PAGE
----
With her Olympic fate now resting with the Canadian Olympic Committee, Brantford’s Krista DuChene will continue to train as hard as ever.
But the 35-year-old mother of three is not letting the chase for an appearance at the 2012 Olympic Games consume her.
“If God wants me to be there, I’ll be there,” she said while training this week at the Wayne Gretzky Sports Centre. “I won’t put every bit of energy into this appeal, but I’ll keep training as if things will work out.”
Last week, DuChene finished seventh at the 2012 Rotterdam Marathon in the Netherlands with a time of 2:32.06, improving her personal best by nearly seven minutes and besting the International Association of Athletics Federations’ Olympic standard by nearly five minutes.
But the Canadian Olympic Committee imposes a stricter standard of 2:29.55 to keep athletes competitive on the international stage.
That means DuChene and fellow Canadian Lanni Marchant of London – who finished 16 seconds ahead of DuChene in Rotterdam – are forced into a formal appeal process to win the hearts and minds of the COC.
“There are definitely things we can argue in this appeal,” DuChene said. “It also helps that Lanni is a lawyer with a degree in sports law.”
One factor DuChene will point out is that she is still peaking ahead of the 2012 Games.
She gave birth to her youngest daughter little more than a year ago, in March 2011, and noted that she stopped nursing just two weeks before the Rotterdam Marathon.
Finishing with a personal best at such an important moment will also be a factor, said DuChene’s coach Rick Mannen.
“They look at something called performance on demand,” Mannen said. “That is when there is a lot of pressure and you come through in the clutch. Under the conditions of this race, with a high nose wind and the stress to try and make the qualifying time, both DuChene and Marchant performed on demand.”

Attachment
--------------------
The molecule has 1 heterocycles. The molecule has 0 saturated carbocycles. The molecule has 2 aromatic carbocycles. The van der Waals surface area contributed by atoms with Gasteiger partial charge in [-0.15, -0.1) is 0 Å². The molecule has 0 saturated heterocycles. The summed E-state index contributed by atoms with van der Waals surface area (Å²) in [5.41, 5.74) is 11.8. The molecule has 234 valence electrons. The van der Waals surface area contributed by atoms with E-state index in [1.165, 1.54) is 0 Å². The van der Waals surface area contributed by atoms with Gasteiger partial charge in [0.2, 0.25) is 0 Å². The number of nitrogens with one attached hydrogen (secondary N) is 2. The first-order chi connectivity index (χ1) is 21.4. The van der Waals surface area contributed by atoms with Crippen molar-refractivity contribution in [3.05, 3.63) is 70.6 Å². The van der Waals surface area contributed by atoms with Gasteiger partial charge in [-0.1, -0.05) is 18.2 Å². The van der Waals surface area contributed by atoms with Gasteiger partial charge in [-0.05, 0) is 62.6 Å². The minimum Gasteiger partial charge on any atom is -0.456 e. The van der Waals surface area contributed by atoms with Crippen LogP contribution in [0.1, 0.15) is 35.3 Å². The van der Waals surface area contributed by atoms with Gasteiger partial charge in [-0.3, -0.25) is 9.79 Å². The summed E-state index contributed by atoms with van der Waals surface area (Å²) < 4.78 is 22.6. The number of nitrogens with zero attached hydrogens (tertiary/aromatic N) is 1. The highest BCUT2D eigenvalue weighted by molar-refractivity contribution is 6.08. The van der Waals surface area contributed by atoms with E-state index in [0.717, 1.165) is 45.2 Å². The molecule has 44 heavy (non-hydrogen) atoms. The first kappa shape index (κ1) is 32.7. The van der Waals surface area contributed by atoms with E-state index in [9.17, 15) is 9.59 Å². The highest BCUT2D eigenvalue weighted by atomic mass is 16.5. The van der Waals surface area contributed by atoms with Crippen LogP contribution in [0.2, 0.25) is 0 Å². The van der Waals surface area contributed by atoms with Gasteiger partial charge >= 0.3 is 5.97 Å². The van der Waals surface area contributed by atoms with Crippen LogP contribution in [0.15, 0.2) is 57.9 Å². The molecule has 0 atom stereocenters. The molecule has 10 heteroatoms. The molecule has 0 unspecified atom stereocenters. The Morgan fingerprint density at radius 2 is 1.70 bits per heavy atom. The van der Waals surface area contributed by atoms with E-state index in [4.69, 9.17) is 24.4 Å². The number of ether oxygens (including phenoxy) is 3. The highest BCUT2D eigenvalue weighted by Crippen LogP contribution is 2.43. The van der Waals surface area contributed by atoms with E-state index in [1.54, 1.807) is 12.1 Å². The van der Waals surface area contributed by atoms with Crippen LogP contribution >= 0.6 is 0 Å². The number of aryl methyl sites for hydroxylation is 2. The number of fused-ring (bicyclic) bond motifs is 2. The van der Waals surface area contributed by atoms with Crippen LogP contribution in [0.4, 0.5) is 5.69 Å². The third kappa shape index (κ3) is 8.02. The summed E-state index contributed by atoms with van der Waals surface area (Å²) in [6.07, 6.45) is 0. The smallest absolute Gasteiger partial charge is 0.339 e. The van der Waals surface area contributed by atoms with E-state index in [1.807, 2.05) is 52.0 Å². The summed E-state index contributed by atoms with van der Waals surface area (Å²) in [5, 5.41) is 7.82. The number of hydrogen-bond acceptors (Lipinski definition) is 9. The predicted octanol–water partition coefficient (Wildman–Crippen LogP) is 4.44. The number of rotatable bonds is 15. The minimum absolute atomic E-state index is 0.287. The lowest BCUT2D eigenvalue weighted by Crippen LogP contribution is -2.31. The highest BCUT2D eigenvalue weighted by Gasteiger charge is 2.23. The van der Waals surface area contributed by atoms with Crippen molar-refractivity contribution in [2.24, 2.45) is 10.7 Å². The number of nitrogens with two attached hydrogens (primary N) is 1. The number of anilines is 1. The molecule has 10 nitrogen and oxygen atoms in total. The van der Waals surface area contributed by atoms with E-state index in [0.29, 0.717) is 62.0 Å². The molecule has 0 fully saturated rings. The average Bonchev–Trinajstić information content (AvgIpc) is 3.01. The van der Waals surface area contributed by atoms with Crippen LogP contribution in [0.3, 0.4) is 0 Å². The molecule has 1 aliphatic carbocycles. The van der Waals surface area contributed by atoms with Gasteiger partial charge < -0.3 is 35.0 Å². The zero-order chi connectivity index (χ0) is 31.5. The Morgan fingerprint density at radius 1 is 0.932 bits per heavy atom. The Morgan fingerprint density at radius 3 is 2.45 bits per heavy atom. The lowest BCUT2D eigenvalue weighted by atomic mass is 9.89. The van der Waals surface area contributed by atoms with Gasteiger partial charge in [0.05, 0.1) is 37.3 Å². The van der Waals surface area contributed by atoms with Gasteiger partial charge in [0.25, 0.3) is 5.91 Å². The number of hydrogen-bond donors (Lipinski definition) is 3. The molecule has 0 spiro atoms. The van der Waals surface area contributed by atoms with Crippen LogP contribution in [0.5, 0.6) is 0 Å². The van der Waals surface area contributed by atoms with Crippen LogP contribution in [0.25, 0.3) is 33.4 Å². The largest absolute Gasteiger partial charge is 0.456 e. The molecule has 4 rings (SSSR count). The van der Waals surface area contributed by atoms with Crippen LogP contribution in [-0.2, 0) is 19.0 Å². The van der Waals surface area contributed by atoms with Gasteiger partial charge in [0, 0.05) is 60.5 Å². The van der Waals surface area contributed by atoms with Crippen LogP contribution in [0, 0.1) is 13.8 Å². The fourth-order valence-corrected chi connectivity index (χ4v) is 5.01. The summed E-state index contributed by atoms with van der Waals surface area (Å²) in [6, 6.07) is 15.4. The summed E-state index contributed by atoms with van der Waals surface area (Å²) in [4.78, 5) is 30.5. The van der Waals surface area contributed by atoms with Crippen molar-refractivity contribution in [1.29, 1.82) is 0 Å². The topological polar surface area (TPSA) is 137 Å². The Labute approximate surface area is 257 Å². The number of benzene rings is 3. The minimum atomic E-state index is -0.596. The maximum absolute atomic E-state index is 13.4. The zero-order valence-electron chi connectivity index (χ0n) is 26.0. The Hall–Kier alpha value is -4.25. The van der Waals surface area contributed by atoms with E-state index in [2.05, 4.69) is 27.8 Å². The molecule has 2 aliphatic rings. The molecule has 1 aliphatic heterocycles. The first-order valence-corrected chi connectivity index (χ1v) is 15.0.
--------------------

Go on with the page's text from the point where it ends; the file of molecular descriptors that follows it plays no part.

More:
DuChene noted that women marathoners tend to peak in their mid to late-30s.
“The winner of the last gold medal at the Olympic was 38 years old (Constantina Dita from Romania),” DuChene said. “I feel fresh and young, but I have experience now. Many people have been doing the hard training for this for 20 years. I went to university and played hockey before having kids and getting back into running. I think it gives me an advantage.”
DuChene has two boys, six and four, and a one-year-old girl. She compared running a marathon to having kids.
“It doesn’t get any easier, but you at least know what to expect,” she said. “It’s never easy and it shouldn’t be. But I never had a moment during the Rotterdam race when I doubted myself in any way. I was mentally able to hold myself together even when I saw I was off the pace of the Canadian standard. I just stuck to the game plan.”
Even if the committee takes a hard line on DuChene and Marchant’s appeal, the Brantford runner feels that her recent performance has opened a lot of doors.
“There is the world championships in Moscow next year and the 2016 Olympics to consider,” she said. “It all makes me train so much harder.”
DuChene said the formal appeal to the COC should happen within a week and she hopes for a timely response.
“They know the decision will affect our training and other races,” DuChene said.